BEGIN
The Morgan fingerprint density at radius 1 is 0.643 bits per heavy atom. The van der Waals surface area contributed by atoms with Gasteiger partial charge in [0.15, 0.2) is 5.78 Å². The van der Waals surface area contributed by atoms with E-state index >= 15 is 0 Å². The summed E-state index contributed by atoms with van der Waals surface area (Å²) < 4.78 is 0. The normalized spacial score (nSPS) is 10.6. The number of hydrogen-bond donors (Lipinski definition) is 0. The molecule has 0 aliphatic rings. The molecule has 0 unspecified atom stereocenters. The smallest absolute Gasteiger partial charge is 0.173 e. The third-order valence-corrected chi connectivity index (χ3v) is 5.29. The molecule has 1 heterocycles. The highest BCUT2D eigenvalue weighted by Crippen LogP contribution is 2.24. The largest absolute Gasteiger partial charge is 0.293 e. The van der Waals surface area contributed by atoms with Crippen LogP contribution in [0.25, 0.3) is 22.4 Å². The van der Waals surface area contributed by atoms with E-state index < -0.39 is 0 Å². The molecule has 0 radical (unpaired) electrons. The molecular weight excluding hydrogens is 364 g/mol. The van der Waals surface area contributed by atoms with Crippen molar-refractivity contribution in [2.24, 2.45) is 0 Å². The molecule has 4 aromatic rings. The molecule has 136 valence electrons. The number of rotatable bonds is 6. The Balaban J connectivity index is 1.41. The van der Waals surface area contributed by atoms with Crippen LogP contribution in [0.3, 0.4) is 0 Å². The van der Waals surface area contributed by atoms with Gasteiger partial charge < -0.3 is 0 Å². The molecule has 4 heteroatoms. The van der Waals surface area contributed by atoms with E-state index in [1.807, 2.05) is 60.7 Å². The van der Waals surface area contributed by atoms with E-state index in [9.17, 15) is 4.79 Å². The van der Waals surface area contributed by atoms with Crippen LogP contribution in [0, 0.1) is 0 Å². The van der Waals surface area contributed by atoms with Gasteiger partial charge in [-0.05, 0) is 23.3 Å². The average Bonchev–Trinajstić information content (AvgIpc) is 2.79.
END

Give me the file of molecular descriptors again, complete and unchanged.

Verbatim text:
The Morgan fingerprint density at radius 1 is 0.643 bits per heavy atom. The van der Waals surface area contributed by atoms with Gasteiger partial charge in [0.15, 0.2) is 5.78 Å². The van der Waals surface area contributed by atoms with E-state index >= 15 is 0 Å². The summed E-state index contributed by atoms with van der Waals surface area (Å²) < 4.78 is 0. The normalized spacial score (nSPS) is 10.6. The number of hydrogen-bond donors (Lipinski definition) is 0. The molecule has 0 aliphatic rings. The molecule has 0 unspecified atom stereocenters. The smallest absolute Gasteiger partial charge is 0.173 e. The third-order valence-corrected chi connectivity index (χ3v) is 5.29. The molecule has 1 heterocycles. The highest BCUT2D eigenvalue weighted by Crippen LogP contribution is 2.24. The largest absolute Gasteiger partial charge is 0.293 e. The van der Waals surface area contributed by atoms with Crippen LogP contribution in [0.25, 0.3) is 22.4 Å². The van der Waals surface area contributed by atoms with E-state index < -0.39 is 0 Å². The molecule has 0 radical (unpaired) electrons. The molecular weight excluding hydrogens is 364 g/mol. The van der Waals surface area contributed by atoms with Crippen molar-refractivity contribution in [2.24, 2.45) is 0 Å². The molecule has 4 aromatic rings. The molecule has 136 valence electrons. The number of rotatable bonds is 6. The Balaban J connectivity index is 1.41. The van der Waals surface area contributed by atoms with Crippen LogP contribution in [0.3, 0.4) is 0 Å². The van der Waals surface area contributed by atoms with Gasteiger partial charge < -0.3 is 0 Å². The molecule has 4 heteroatoms. The van der Waals surface area contributed by atoms with E-state index in [1.807, 2.05) is 60.7 Å². The van der Waals surface area contributed by atoms with E-state index in [9.17, 15) is 4.79 Å². The van der Waals surface area contributed by atoms with Crippen LogP contribution in [0, 0.1) is 0 Å². The van der Waals surface area contributed by atoms with Gasteiger partial charge in [-0.05, 0) is 23.3 Å². The average Bonchev–Trinajstić information content (AvgIpc) is 2.79.